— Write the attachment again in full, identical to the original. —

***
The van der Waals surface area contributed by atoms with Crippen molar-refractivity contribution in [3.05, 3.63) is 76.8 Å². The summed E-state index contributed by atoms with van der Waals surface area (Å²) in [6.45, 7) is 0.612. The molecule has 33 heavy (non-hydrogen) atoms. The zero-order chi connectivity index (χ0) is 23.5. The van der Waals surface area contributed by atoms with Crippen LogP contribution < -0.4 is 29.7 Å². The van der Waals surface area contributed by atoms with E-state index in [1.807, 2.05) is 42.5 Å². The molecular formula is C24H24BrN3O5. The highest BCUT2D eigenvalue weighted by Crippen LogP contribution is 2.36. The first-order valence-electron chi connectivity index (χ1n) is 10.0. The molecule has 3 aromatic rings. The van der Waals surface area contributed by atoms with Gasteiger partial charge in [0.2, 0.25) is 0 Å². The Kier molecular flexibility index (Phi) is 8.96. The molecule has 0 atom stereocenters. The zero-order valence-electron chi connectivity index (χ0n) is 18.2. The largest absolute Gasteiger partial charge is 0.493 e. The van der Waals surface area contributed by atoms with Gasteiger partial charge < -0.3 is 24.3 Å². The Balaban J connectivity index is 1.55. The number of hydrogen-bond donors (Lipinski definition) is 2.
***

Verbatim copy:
The van der Waals surface area contributed by atoms with Crippen molar-refractivity contribution in [3.05, 3.63) is 76.8 Å². The summed E-state index contributed by atoms with van der Waals surface area (Å²) in [6.45, 7) is 0.612. The molecule has 33 heavy (non-hydrogen) atoms. The zero-order chi connectivity index (χ0) is 23.5. The van der Waals surface area contributed by atoms with Crippen LogP contribution < -0.4 is 29.7 Å². The van der Waals surface area contributed by atoms with E-state index in [1.807, 2.05) is 42.5 Å². The molecular formula is C24H24BrN3O5. The highest BCUT2D eigenvalue weighted by Crippen LogP contribution is 2.36. The first-order valence-electron chi connectivity index (χ1n) is 10.0. The molecule has 3 aromatic rings. The van der Waals surface area contributed by atoms with Gasteiger partial charge in [0.2, 0.25) is 0 Å². The Kier molecular flexibility index (Phi) is 8.96. The molecule has 0 atom stereocenters. The zero-order valence-electron chi connectivity index (χ0n) is 18.2. The largest absolute Gasteiger partial charge is 0.493 e. The van der Waals surface area contributed by atoms with Gasteiger partial charge < -0.3 is 24.3 Å². The Balaban J connectivity index is 1.55. The number of hydrogen-bond donors (Lipinski definition) is 2.